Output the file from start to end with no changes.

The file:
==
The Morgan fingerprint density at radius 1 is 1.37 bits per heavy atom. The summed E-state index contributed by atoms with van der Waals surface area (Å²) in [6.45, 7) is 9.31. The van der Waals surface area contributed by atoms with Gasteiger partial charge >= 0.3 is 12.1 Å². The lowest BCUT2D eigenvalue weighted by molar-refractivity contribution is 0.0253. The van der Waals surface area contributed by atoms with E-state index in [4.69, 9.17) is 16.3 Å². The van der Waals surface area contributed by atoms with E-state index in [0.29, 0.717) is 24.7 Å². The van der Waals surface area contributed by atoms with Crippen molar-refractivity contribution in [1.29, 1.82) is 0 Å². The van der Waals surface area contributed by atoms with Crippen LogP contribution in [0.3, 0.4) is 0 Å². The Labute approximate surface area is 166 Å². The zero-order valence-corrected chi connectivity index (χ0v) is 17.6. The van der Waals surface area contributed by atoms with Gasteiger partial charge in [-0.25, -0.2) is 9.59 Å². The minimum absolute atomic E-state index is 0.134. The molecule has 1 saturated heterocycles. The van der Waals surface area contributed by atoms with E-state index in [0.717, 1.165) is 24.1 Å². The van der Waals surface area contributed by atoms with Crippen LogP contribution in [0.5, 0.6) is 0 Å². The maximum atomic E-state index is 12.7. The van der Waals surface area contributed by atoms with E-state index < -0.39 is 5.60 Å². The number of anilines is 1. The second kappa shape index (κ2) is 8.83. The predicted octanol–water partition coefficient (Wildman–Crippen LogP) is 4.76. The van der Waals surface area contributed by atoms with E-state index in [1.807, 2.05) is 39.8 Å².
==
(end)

The Morgan fingerprint density at radius 1 is 1.37 bits per heavy atom. The summed E-state index contributed by atoms with van der Waals surface area (Å²) in [6.45, 7) is 9.31. The van der Waals surface area contributed by atoms with Gasteiger partial charge >= 0.3 is 12.1 Å². The lowest BCUT2D eigenvalue weighted by molar-refractivity contribution is 0.0253. The van der Waals surface area contributed by atoms with E-state index in [4.69, 9.17) is 16.3 Å². The van der Waals surface area contributed by atoms with E-state index in [0.29, 0.717) is 24.7 Å². The van der Waals surface area contributed by atoms with Crippen molar-refractivity contribution in [1.29, 1.82) is 0 Å². The van der Waals surface area contributed by atoms with Crippen LogP contribution in [0.3, 0.4) is 0 Å². The Labute approximate surface area is 166 Å². The zero-order valence-corrected chi connectivity index (χ0v) is 17.6. The van der Waals surface area contributed by atoms with Gasteiger partial charge in [-0.25, -0.2) is 9.59 Å². The minimum absolute atomic E-state index is 0.134. The molecule has 1 saturated heterocycles. The van der Waals surface area contributed by atoms with E-state index in [0.717, 1.165) is 24.1 Å². The van der Waals surface area contributed by atoms with Crippen LogP contribution in [0.5, 0.6) is 0 Å². The maximum atomic E-state index is 12.7. The van der Waals surface area contributed by atoms with E-state index < -0.39 is 5.60 Å². The number of anilines is 1. The second kappa shape index (κ2) is 8.83. The predicted octanol–water partition coefficient (Wildman–Crippen LogP) is 4.76. The van der Waals surface area contributed by atoms with E-state index in [1.807, 2.05) is 39.8 Å².